Climate Activists Are Wrong About Which Energy Source Reduces Air Pollution

by S. Graham, June 20, 2024 in WUWT

oday’s media are filled with concerns about air pollution. But few people know which energy source has produced the greatest modern reduction in air pollution. The answer isn’t wind or solar energy.

During the 1950s, my grandfather had a coal furnace in his basement, like many homes in Chicago. Five days after a winter snowfall, the snow was covered with a visible black film of dust from coal furnaces. Our younger generation does not know the original reason for “spring cleaning.” Every spring, homeowners would wash their inside walls to remove coal dust.

It was the rising use of gas fuel, primarily natural gas along with propane, that produced the greatest reduction in air pollution in the United States and across the world. Gas furnaces and stoves have replaced wood in businesses and homes in developed nations. And natural gas power plants have replaced coal-fired plants to generate electricity, with gas becoming the leading fuel for industry.

Natural gas and propane are clean-burning fuels that emit no harmful pollutants when burned. When gas heating is substituted for coal or wood heating, indoor particulate pollution is reduced by 1,000 times.

Today, 70% of US homes use natural gas or propane, a percentage that has been rising for decades. Gas fuels have also become the leading heating and cooking source in Europe, providing 83% of heat energy in the Netherlands and 78% in the United Kingdom. But there are still 70 million wood stoves in Europe.

The World Health Organization estimates that 2 billion people in developing nations still cook using open fires or inefficient stoves fueled by kerosene, biomass (wood, charcoal, animal dung, or crop waste), and coal. These fuels generate harmful indoor air pollution. Indoor air pollution is estimated to cause more than 3 million deaths annually in poor nations. Emerging nations need gas fuels to boost health and well-being.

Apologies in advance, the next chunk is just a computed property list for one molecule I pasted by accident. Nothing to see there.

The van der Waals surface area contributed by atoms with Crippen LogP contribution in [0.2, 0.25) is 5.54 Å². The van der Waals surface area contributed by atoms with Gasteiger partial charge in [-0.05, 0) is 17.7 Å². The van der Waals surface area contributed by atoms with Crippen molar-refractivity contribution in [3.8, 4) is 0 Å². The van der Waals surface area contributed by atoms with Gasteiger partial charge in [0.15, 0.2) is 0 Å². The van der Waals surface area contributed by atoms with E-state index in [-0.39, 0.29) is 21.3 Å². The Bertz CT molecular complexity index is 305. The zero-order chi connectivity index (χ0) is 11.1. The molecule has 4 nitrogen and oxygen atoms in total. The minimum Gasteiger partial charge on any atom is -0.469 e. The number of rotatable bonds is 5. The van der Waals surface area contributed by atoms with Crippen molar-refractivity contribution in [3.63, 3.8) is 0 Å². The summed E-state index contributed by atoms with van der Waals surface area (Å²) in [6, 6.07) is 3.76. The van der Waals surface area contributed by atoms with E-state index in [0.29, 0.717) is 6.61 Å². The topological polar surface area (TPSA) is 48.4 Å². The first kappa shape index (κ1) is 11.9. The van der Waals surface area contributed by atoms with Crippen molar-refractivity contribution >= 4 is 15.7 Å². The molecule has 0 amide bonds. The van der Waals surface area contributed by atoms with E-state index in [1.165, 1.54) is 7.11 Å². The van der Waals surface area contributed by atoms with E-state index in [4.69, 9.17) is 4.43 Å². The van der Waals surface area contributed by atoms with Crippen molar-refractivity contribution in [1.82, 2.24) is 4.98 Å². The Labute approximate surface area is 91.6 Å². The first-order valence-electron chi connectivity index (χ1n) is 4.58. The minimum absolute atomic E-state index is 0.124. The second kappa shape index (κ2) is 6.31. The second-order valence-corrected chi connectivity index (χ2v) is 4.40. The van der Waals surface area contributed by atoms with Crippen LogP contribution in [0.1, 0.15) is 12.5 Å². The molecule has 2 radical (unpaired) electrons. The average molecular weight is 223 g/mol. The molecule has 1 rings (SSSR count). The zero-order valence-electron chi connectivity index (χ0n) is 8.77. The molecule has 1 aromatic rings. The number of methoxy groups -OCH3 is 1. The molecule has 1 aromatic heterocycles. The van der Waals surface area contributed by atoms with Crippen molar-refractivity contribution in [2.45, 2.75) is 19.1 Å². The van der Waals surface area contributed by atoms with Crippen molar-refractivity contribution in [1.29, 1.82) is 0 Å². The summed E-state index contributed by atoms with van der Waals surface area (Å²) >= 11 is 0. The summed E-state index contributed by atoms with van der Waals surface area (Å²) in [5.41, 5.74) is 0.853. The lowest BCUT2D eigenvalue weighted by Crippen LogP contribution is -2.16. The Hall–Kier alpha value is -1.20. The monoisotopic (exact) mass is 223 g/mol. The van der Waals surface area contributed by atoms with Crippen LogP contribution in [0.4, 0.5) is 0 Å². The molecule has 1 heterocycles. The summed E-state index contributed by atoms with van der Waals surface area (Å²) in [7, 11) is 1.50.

Major problems identified in data adjustments applied to a widely used global temperature dataset

by Ceres Team, Feb 22, 2022 in CeresScience

new climate science study, involving a panel of 17 experts from 13 countries, has just been published in the scientific journal, Atmosphere. The study looked at the various data adjustments that are routinely applied to the European temperature records in the widely used Global Historical Climatology Network (GHCN) dataset over the last 10 years.


Has the Sun’s true role in global warming been miscalculated?

by CeresTeam, Oct 2023 in CeresScience

A new international study published in the scientific peer-reviewed journal, Research in Astronomy and Astrophysics, by 20 climate researchers from 12 countries suggests that the UN’s Intergovernmental Panel on Climate Change (IPCC) might have substantially underestimated the role of the Sun in global warming.

The article began as a response to a 2022 commentary on an extensive review of the causes of climate change published in 2021. The original review (Connolly and colleagues, 2021) had suggested that the IPCC reports had inadequately accounted for two major scientific concerns when they were evaluating the causes of global warming since the 1850s:

  1. The global temperature estimates used in the IPCC reports are contaminated by urban warming biases.

  2. The estimates of solar activity changes since the 1850s considered by the IPCC substantially downplayed a possible large role for the Sun.

On this basis, the 2021 review had concluded that it was not scientifically valid for the IPCC to rule out the possibility that global warming might be mostly natural.

The findings of that 2021 review were disputed in a 2022 article by two climate researchers (Dr. Mark Richardson and Dr. Rasmus Benestad) for two main reasons:

  1. Richardson and Benestad (2022) argued that the mathematical techniques used by Connolly and colleagues (2021) were inappropriate and that a different set of mathematical techniques should have been used instead.

  2. They also argued that many of the solar activity records considered by Connolly and colleagues (2021) were not up-to-date.

They suggested that these were the reasons why Connolly and colleagues (2021) had come to a different conclusion from the IPCC.

This new 2023 article by the authors of the 2021 review, has addressed both of these concerns and shown even more compelling evidence that the IPCC’s statements on the causes of global warming since 1850 are scientifically premature and may need to be revisited.

The authors showed that the urban component of the IPCC’s global temperature data shows a strong warming bias relative to the 98% of the planet that is unaffected by urbanization. However, they also showed that urbanized data represented most of the weather station records used.


While the IPCC only considered one estimate of solar activity for their most recent (2021) evaluation of the causes of global warming, Connolly and colleagues compiled and updated 27 different estimates that were used by the scientific community.

Several of these different solar activity estimates suggest that most of the warming observed outside urban areas (in rural areas, oceans, and glaciers) could be explained in terms of the Sun. Some estimates suggest that global warming is a mixture of human and natural factors. Other estimates agreed with the IPCC’s findings.

For this reason, the authors concluded that the scientific community is not yet in a position to establish whether the global warming since the 1850s is mostly human-caused, mostly natural or some combination of both.